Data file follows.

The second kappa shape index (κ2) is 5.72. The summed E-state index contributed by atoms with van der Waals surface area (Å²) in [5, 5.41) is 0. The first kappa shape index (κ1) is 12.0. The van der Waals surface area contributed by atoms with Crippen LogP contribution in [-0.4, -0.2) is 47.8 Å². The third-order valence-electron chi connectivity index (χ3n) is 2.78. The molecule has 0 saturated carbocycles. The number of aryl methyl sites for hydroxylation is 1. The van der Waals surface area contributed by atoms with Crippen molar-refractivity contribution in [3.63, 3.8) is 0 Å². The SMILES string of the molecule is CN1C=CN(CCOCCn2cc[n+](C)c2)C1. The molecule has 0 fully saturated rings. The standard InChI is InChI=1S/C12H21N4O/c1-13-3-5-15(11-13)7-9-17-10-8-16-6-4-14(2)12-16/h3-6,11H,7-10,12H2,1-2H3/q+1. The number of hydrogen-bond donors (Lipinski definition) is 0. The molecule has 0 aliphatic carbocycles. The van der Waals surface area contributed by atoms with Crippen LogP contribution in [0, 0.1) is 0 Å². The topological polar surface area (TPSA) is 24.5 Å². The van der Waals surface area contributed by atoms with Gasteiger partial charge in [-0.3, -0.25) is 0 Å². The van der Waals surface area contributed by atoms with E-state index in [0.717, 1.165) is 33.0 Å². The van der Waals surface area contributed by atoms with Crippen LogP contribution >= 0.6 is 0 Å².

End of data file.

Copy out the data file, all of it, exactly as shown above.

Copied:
The second kappa shape index (κ2) is 5.72. The summed E-state index contributed by atoms with van der Waals surface area (Å²) in [5, 5.41) is 0. The first kappa shape index (κ1) is 12.0. The van der Waals surface area contributed by atoms with Crippen LogP contribution in [-0.4, -0.2) is 47.8 Å². The third-order valence-electron chi connectivity index (χ3n) is 2.78. The molecule has 0 saturated carbocycles. The number of aryl methyl sites for hydroxylation is 1. The van der Waals surface area contributed by atoms with Crippen molar-refractivity contribution in [3.63, 3.8) is 0 Å². The SMILES string of the molecule is CN1C=CN(CCOCCn2cc[n+](C)c2)C1. The molecule has 0 fully saturated rings. The standard InChI is InChI=1S/C12H21N4O/c1-13-3-5-15(11-13)7-9-17-10-8-16-6-4-14(2)12-16/h3-6,11H,7-10,12H2,1-2H3/q+1. The number of hydrogen-bond donors (Lipinski definition) is 0. The molecule has 0 aliphatic carbocycles. The van der Waals surface area contributed by atoms with Crippen LogP contribution in [0, 0.1) is 0 Å². The topological polar surface area (TPSA) is 24.5 Å². The van der Waals surface area contributed by atoms with Gasteiger partial charge in [-0.3, -0.25) is 0 Å². The van der Waals surface area contributed by atoms with E-state index in [0.717, 1.165) is 33.0 Å². The van der Waals surface area contributed by atoms with Crippen LogP contribution >= 0.6 is 0 Å².